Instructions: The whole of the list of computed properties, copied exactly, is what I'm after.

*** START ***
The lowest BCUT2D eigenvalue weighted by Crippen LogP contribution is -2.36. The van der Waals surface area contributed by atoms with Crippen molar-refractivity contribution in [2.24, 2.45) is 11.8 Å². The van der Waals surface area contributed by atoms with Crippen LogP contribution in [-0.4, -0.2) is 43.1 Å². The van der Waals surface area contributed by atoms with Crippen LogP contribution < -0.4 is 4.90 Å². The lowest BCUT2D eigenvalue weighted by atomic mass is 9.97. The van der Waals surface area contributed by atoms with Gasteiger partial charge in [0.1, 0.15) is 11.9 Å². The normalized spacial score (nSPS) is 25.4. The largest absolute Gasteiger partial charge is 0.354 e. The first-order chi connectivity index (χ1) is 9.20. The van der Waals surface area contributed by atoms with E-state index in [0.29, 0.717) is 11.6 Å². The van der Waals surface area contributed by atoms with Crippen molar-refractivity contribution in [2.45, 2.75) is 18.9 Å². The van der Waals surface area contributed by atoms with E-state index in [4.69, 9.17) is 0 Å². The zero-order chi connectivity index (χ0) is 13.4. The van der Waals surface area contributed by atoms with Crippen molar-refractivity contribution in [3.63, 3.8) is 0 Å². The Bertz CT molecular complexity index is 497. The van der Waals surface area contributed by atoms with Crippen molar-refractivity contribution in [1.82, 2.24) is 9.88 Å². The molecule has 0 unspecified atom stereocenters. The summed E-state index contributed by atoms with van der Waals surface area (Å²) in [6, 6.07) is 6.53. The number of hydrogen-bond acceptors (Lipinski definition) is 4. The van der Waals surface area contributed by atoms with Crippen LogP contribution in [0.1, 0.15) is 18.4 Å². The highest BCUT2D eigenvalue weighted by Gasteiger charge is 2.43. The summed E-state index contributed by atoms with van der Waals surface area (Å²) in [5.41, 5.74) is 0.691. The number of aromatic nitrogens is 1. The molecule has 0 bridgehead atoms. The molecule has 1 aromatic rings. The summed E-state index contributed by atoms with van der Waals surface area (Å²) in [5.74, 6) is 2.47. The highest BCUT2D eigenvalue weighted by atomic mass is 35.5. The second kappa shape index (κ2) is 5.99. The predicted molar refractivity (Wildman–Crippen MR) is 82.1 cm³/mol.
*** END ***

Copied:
The lowest BCUT2D eigenvalue weighted by Crippen LogP contribution is -2.36. The van der Waals surface area contributed by atoms with Crippen molar-refractivity contribution in [2.24, 2.45) is 11.8 Å². The van der Waals surface area contributed by atoms with Crippen LogP contribution in [-0.4, -0.2) is 43.1 Å². The van der Waals surface area contributed by atoms with Crippen LogP contribution < -0.4 is 4.90 Å². The lowest BCUT2D eigenvalue weighted by atomic mass is 9.97. The van der Waals surface area contributed by atoms with Gasteiger partial charge in [0.1, 0.15) is 11.9 Å². The normalized spacial score (nSPS) is 25.4. The largest absolute Gasteiger partial charge is 0.354 e. The first-order chi connectivity index (χ1) is 9.20. The van der Waals surface area contributed by atoms with E-state index in [0.29, 0.717) is 11.6 Å². The van der Waals surface area contributed by atoms with Crippen molar-refractivity contribution in [2.45, 2.75) is 18.9 Å². The van der Waals surface area contributed by atoms with E-state index in [4.69, 9.17) is 0 Å². The zero-order chi connectivity index (χ0) is 13.4. The van der Waals surface area contributed by atoms with Crippen molar-refractivity contribution in [3.63, 3.8) is 0 Å². The Bertz CT molecular complexity index is 497. The van der Waals surface area contributed by atoms with Crippen molar-refractivity contribution in [1.82, 2.24) is 9.88 Å². The molecule has 0 unspecified atom stereocenters. The summed E-state index contributed by atoms with van der Waals surface area (Å²) in [6, 6.07) is 6.53. The number of hydrogen-bond acceptors (Lipinski definition) is 4. The van der Waals surface area contributed by atoms with Crippen LogP contribution in [0.1, 0.15) is 18.4 Å². The highest BCUT2D eigenvalue weighted by Gasteiger charge is 2.43. The summed E-state index contributed by atoms with van der Waals surface area (Å²) in [5.41, 5.74) is 0.691. The number of aromatic nitrogens is 1. The molecule has 0 bridgehead atoms. The molecule has 1 aromatic rings. The summed E-state index contributed by atoms with van der Waals surface area (Å²) in [5.74, 6) is 2.47. The highest BCUT2D eigenvalue weighted by atomic mass is 35.5. The second kappa shape index (κ2) is 5.99. The predicted molar refractivity (Wildman–Crippen MR) is 82.1 cm³/mol.